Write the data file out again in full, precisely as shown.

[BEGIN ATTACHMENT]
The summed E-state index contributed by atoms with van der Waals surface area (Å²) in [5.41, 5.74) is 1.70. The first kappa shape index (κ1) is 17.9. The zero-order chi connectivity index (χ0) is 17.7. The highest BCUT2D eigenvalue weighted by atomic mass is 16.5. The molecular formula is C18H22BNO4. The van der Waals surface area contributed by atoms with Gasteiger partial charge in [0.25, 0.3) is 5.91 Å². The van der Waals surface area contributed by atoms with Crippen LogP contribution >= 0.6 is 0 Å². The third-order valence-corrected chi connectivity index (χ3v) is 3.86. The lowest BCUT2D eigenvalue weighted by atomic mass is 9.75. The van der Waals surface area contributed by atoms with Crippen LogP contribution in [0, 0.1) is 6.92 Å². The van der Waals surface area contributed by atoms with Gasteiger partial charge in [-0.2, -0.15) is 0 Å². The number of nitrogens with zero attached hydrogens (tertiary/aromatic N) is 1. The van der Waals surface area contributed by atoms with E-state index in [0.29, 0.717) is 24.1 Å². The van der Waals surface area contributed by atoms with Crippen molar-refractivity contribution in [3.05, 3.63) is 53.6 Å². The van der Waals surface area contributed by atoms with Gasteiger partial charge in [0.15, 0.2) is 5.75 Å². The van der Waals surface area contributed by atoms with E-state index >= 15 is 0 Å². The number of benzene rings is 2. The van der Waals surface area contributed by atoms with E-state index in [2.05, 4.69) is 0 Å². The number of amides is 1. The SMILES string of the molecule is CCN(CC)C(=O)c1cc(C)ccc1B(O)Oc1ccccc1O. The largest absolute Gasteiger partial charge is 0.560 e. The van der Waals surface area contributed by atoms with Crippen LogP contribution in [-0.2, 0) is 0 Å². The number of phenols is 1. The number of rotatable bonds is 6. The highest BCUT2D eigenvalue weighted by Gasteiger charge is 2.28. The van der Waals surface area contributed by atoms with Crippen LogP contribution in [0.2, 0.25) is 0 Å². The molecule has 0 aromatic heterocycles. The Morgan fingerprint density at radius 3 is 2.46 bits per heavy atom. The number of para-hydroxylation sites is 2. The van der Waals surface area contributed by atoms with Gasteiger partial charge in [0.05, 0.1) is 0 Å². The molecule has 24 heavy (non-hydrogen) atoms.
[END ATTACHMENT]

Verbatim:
The summed E-state index contributed by atoms with van der Waals surface area (Å²) in [5.41, 5.74) is 1.70. The first kappa shape index (κ1) is 17.9. The zero-order chi connectivity index (χ0) is 17.7. The highest BCUT2D eigenvalue weighted by atomic mass is 16.5. The molecular formula is C18H22BNO4. The van der Waals surface area contributed by atoms with Gasteiger partial charge in [0.25, 0.3) is 5.91 Å². The van der Waals surface area contributed by atoms with Crippen LogP contribution >= 0.6 is 0 Å². The third-order valence-corrected chi connectivity index (χ3v) is 3.86. The lowest BCUT2D eigenvalue weighted by atomic mass is 9.75. The van der Waals surface area contributed by atoms with Crippen LogP contribution in [0, 0.1) is 6.92 Å². The van der Waals surface area contributed by atoms with Gasteiger partial charge in [-0.2, -0.15) is 0 Å². The number of nitrogens with zero attached hydrogens (tertiary/aromatic N) is 1. The van der Waals surface area contributed by atoms with E-state index in [0.29, 0.717) is 24.1 Å². The van der Waals surface area contributed by atoms with Crippen molar-refractivity contribution in [3.05, 3.63) is 53.6 Å². The van der Waals surface area contributed by atoms with Gasteiger partial charge in [0.15, 0.2) is 5.75 Å². The van der Waals surface area contributed by atoms with E-state index >= 15 is 0 Å². The number of benzene rings is 2. The van der Waals surface area contributed by atoms with E-state index in [2.05, 4.69) is 0 Å². The number of amides is 1. The SMILES string of the molecule is CCN(CC)C(=O)c1cc(C)ccc1B(O)Oc1ccccc1O. The largest absolute Gasteiger partial charge is 0.560 e. The van der Waals surface area contributed by atoms with Crippen LogP contribution in [-0.2, 0) is 0 Å². The number of phenols is 1. The number of rotatable bonds is 6. The highest BCUT2D eigenvalue weighted by Gasteiger charge is 2.28. The van der Waals surface area contributed by atoms with Crippen LogP contribution in [0.2, 0.25) is 0 Å². The molecule has 0 aromatic heterocycles. The Morgan fingerprint density at radius 3 is 2.46 bits per heavy atom. The number of para-hydroxylation sites is 2. The van der Waals surface area contributed by atoms with Gasteiger partial charge in [0.05, 0.1) is 0 Å². The molecule has 24 heavy (non-hydrogen) atoms.